8 mistakes Millennial Leaders need to avoid
One thing is for sure, Millennials will be taking over leadership positions real soon - some of them are already contributing in senior management roles - and they will only increase. Yet their journey to the top is not smooth, and not as well-defined, as their predecessor generation - the X's. It does not help that Gen Xers are still in their prime, and they are not ready to let go. This creates a tension between them and the Millennials, who are more anxious to take on larger roles and responsibilities, and are not keen to "walk the beat" as their predecessors did. And that is exactly what the Xers want from the Millennials. Hence a chasm grows.
Yet organisations cannot stop the tides of time. They need to embrace the time of the new leaders, and some of them have, only to question the validity of their decision when Millennials falter with spectacular mistakes. Needless to say, their failures have been magnified by the attention they attract. Everyone wants to see how they do and this intense scrutiny makes even the smallest mistake a big deal. But Millennials cannot let this stop them. They need to embrace the growth mindset, to learn as they do, to fail fast and fail cheap. However, Millennial Leaders need to be mindful of the mistakes that others have done before them so that they can move forward faster and cheaper. So in this article, we have compiled the top 8 mistakes that Millennial Leaders have made in the past so that you can do better going forward.
(1) Being too ambitious
Ambition is a good thing because it drives action. However, Millennial Leaders can sometimes be seen as too ambitious. They have higher expectations than the Xers, and this makes them (the Xers) uncomfortable. They start labelling Millennials as having the entitlement mindset. While this is unfair to Millennials as individuals, there is a need to understand that the path taken by the Xers is quite different from the Millennials, and the timelines that used to govern promotion for Xers may seem too long for Millennials. This normally prompts Millennials to leave the organisation just at the prime of their contribution, further putting paid the "risk" by organisations to promote Millennials into leadership in the first place. Hence, Millennial Leaders should curb their ambition, not so much in terms of actions, but in terms of voicing intent. They must let their actions speak for themselves.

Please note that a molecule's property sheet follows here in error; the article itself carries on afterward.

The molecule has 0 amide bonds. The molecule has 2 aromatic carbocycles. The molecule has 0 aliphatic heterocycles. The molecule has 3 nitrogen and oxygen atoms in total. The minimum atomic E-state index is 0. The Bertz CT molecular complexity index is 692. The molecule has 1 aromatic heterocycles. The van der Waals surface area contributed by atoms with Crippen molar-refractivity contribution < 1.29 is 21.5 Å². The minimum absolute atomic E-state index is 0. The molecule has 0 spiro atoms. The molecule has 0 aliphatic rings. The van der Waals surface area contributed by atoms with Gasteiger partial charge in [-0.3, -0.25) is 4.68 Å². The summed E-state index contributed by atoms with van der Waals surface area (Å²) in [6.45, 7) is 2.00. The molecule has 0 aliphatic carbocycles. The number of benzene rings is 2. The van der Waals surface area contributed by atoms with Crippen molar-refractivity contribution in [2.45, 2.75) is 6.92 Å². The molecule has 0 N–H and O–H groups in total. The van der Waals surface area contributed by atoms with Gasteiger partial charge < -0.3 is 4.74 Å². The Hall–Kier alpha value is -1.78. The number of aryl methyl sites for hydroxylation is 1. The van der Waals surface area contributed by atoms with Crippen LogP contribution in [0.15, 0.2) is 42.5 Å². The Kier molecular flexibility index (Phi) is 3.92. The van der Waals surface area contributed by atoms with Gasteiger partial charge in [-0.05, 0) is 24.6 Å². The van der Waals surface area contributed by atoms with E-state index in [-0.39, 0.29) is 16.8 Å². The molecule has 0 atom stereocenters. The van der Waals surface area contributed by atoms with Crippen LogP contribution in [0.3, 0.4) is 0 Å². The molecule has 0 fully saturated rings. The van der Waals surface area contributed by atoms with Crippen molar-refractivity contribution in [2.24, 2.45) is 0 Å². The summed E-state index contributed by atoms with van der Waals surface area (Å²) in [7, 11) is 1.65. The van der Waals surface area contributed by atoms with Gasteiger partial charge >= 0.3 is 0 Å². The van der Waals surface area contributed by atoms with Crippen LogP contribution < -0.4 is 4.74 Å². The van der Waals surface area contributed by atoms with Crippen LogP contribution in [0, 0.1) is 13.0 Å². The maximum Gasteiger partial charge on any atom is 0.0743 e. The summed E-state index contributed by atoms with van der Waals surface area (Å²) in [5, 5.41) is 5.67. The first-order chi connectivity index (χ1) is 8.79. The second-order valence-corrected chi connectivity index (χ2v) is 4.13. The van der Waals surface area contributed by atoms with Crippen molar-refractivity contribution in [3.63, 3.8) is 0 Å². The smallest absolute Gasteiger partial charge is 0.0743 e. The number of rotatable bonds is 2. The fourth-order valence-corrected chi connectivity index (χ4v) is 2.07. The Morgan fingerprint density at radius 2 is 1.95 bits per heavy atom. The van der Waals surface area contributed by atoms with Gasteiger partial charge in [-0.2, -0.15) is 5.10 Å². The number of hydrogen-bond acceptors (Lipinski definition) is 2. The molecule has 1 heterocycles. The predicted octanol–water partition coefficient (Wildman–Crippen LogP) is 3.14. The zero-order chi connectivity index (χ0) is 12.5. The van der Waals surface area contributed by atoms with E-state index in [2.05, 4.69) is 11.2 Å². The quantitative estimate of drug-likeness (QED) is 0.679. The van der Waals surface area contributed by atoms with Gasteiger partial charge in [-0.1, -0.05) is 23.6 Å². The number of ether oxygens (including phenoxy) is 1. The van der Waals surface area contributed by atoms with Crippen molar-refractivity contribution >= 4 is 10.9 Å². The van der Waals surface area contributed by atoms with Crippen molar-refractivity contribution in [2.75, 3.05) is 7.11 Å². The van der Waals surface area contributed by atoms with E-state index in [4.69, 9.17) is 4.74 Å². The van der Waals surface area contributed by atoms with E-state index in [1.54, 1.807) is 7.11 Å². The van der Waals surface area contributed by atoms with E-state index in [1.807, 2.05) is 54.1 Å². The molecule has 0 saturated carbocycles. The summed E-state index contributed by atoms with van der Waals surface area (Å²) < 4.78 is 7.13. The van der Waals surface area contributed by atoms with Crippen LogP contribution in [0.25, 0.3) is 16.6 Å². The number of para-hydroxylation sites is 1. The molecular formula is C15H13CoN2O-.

(2) Being too smart
Millennials, by nature of advancement in the education system, have higher education level than Xers. They know a lot more at this time than their seniors, who are also their superiors. However, what they lack is experience, which can more than make up the difference in educational level. By using educational discourse to defend one's position, the Millennial Leader can come across as being too smart for their own good, and this contributes to the growing chasm. Millennial Leaders need to tone down their rhetoric, and not use their superior knowledge against their superiors, no matter how right they may think they are. It is not that they have to accept something that is wrong, but there are always different perspectives at work in any situation, and the lack of experience blinds the Millennial Leader to this. Hence, it is wiser not to rely too much on education, and to hear the counsel of experience. They might just learn something more!
(3) Being too confident
Relying on their superior education, Millennial Leaders can have an over-reaching sense of self-confidence. This could also be a consequence of relaxed parenting, where they as children were rewarded for simply showing up. Whatever the reason, this sense of confidence can make them foolhardy, and react to a situation without due consideration of the consequences. Millennials must learn to assess risks, and if they did not have the experience for it, then apply a robust process.
(4) Being too fixated on one solution
The education system has taught our children to take a position and develop the case for it. This has made our Millennial Leaders fixated on solving a problem along one track only. By not considering other options, or seeing the validity of different ways of getting things done, the Millennial Leader can be perceived as being too stubborn. The fact of the matter is that they were taught to be like this, and now they fa